The war in Iraq has further delineated that we have two Americas: one America representing God, religion, and the spiritual; the other America representing, politics, cultural values, and the secular mindset. Marcus Garvey long ago summed up the dual Americas thusly: "Religion is one's opinion and belief in some ethical truth ... so we have as many religions in Christianity as we have believers."
My rationale for the above statement is that sports has become a religion in secular America. As "Forrest Gump" may have said: "Americans tend to worship their work; work at their play; and play at their worship." (I no longer can ascertain who said that).
I do maintain that the assassinations of President John Kennedy and the Rev. Martin Luther King, Jr., brought forth a pathological state of mind, removing the nation's spiritual leadership. I believe that the Iraq war will only further serve to divide our nation, spiritually and economically, in a fashion very similar to what happened during the Vietnam War.
CLARENCE GAFENEY, JR.
Between the media attention, the Nuclear Regulatory Commission, and federal regulations, our $1 billion Davis-Besse investment stands idle.
Your electric bill paid for this plant. Standing idle, this investment loses $1 million a day.
After 45 years of safe nuclear power generation there are no deaths related to these nuclear plants.
After 45 years of operation the dirty, polluting, coal-fired plants and stack emissions have killed vast numbers.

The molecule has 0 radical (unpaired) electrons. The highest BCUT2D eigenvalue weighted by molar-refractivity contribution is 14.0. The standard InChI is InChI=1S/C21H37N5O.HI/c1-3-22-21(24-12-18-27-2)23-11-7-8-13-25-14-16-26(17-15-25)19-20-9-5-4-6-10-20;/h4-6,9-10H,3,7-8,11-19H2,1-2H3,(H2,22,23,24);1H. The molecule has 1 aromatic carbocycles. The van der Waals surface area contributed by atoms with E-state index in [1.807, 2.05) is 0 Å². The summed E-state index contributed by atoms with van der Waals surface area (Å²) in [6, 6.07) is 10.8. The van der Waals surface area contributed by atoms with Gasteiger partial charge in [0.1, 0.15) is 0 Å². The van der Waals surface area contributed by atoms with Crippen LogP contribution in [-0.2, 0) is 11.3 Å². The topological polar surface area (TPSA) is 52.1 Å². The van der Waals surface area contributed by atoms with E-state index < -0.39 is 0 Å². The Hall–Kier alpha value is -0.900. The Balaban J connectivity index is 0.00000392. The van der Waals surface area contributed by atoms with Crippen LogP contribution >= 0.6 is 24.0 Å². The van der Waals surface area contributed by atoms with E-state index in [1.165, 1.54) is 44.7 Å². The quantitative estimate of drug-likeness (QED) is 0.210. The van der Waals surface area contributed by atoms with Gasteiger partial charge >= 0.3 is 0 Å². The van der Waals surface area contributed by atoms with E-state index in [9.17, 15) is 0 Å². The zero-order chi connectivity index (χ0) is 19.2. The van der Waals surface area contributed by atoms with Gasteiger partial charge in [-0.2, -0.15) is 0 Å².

After 50 years of operation our nuclear powered Navy has, to my knowledge, never reported one single death.
After 45 years of highway travel we've had an estimated 2.5 million deaths.
The Monroe coal-fired plant burns 7 million tons of dirty coal annually. Davis-Besse burns 30 tons of nuclear fuel annually. This fuel has 3 percent uranium enrichment. It cannot explode.
With the exception of China and the U.S.A., most major industrial countries produce 50 percent of their power requirements by nuclear-powered plants. Their cost per kilowatt hour is one-half that of our coal-fired plants.
We have not built a nuclear power plant in 20 years. Under our present rules and regulations we will probably never build another one. We can watch the rest of the world pass us by.
I would like to see The Blade print a series of articles telling the truth about safe, clean nuclear power generation.
Chicago-area media gave total support to nuclear power plant construction. They now have 13 safe, clean, nuclear units operating in their area.
PAUL V. MARTIN
Editor's Note: Mr. Martin, a former licensed professional engineer, worked at Davis-Besse.
Harry Barlos had a point when he spoke of a countywide government on The Editors. It would cut costs and could very well improve the ability of the region to grow. If we went with a county school board we could take advantage of the county tax base and provide better quality to the students.
It would cut taxes because there would not be all the governing bodies to support. One system countywide would help control sprawl. It would improve highways and roads. It would benefit the county by providing better police protection. It is a way to save money and improve services.
You may be young or old. You may be healthy or not. You may eat meatloaf with mashed potatoes and gravy or not. You may drink alcohol and smoke or not. But everyone will end up in the same place, six feet under, not knowing when or from what.
You self-righteous people should go home and lock your doors where you will be safe from all of life's dangers, so people who want to enjoy life in their own way can do so.
This comes from the 71-year-old son of a self-righteous fire and brimstone preacher man.
Whoever came up with this lamebrain idea to add an extra day to winter on Feb. 29 needs his head examined. It's bad enough that we have to endure the typical winter. I would suggest we move the extra day to July. (Preferably on a long weekend.) We could have July 4 a and b.